When generating a symmetric key to encrypt a message, you create a byte array in your process's memory.
You then create an ICryptoTransform, typically by calling SymmetricAlgorithm.CreateEncryptor() or CreateDecryptor(). You can also skip setting the Key property above and pass the key and IV directly to CreateEncryptor(byte, byte) or CreateDecryptor(byte, byte).
Is it safer to zero the byte array as soon as the ICryptoTransform is created to prevent rogue software reading it? While the byte array is in use generating cryptographic random data and initializing the transform, does pinning provide any security?
If you set the SymmetricAlgorithm.Key property, is there an additional copy somewhere or just a pointer back to your secret byte array? Is it safer to dispose the SymmetricAlgorithm immediately after creating the transform?
When the ICryptoTransform is created, I'm assuming there is an additional copy now in the RAM. So for the duration of the life of the ICryptoTransform object, is the key readable by rogue software? How about after disposal?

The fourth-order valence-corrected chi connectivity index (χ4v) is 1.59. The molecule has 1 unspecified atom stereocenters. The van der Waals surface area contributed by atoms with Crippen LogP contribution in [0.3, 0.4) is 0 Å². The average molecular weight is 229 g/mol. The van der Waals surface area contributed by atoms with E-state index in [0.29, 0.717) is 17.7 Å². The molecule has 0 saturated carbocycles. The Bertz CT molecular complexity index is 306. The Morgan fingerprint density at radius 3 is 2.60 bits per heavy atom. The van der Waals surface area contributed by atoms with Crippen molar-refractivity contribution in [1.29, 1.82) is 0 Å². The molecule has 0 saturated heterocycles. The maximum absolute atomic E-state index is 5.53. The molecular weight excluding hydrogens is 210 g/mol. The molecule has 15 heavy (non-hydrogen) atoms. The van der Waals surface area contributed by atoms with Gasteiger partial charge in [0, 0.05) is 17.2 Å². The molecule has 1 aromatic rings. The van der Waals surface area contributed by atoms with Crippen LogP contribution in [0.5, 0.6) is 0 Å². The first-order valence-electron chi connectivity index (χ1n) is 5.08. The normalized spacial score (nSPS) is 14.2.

In other words if I have a stream to which my software intermittently writes encrypted data, is it better to encrypt each little bit with a separate key and destroy/dispose everything I can in between to minimize the time during which the key could be stolen?
Someone may say that once there is rogue software on a computer, nothing is safe, therefore it's useless to worry about it. I'd still rather take steps to minimize potential damage caused by an attacker gaining access to encryption keys for personal data.